Report: Psychiatrist Treating James Holmes Reported Him To Campus Police
ABC News is reporting that the University of Colorado psychiatrist who was treating James Holmes in a weeks before the movie theater shootings on July 20th had taken the extraordinary step of breaking doctor-patient privilege to report Holmes to campus police:
The psychiatrist who treated suspected movie-theater shooter James Holmes made contact with a University of Colorado police officer to express concerns about her patient’s behavior several weeks before Holmes’ alleged rampage, sources told ABC News.
The sources did not know what the officer approached by Dr. Lynne Fenton did with the information she passed along. They said, however, that the officer was recently interviewed, with an attorney present, by the Aurora Police Department as a part of the ongoing investigation of the shooting.
Fenton would have had to have serious concerns to break confidentiality with her patient to reach out to the police officer or others, the sources said. Under Colorado law, a psychiatrist can legally breach a pledge of confidentiality with a patient if he or she becomes aware of a serious and imminent threat that their patient might cause harm to others. Psychiatrists can also breach confidentiality if a court has ordered them to do so.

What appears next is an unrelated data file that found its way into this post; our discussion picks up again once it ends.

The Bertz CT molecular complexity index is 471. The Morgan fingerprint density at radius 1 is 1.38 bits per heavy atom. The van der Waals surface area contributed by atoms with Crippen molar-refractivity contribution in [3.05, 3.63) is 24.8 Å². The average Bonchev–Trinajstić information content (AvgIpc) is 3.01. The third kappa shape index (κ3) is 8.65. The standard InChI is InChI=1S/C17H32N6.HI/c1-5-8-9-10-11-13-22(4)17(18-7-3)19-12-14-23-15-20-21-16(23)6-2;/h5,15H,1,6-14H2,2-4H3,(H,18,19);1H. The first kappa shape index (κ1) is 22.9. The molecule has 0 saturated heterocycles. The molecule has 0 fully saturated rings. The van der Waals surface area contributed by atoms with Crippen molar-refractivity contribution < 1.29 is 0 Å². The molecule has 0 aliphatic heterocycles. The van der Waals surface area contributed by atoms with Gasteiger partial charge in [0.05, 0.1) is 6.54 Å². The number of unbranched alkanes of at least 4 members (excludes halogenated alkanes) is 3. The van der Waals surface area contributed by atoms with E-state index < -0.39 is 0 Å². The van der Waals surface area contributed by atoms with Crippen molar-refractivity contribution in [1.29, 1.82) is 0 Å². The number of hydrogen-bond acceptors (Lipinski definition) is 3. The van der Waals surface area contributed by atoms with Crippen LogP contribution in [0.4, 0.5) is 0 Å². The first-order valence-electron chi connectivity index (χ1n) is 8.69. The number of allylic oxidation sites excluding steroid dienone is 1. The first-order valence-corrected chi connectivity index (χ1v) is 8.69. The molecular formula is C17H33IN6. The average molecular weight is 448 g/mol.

“For any physician to break doctor-patient confidentiality there would have to be an extremely good reason,” said Dr. Carol Bernstein, a psychiatrist at NYU Langone Medical Center and past president of the American Psychiatric Association.
This comes on top of last week’s news that Fenton had contacted members of the University’s Behavioral Evaluation and Threat Assessment team, but that matter was dropped after Holmes withdrew from school several weeks before the shooting incident. Whether this contact was part of the report to the BETA team or a separate notification is unclear but it seems to be another indication that Holmes was displaying serious mental problems in the months before July20th and it appears that the university dropped the matter after he left rather than pass the report on to, say, Aurora police authorities. Given the way our commitment laws work, it’s unlikely that anything could have been done to stop Holmes or get him into treatment before he went on his shooting spree, but it would be nice if someone had at least tried.
I’d expect to hear more about this. It’s going to be central to Holmes’s criminal trial and it suggests possible civil claims against the university for failing to follow up on Fenton’s reports.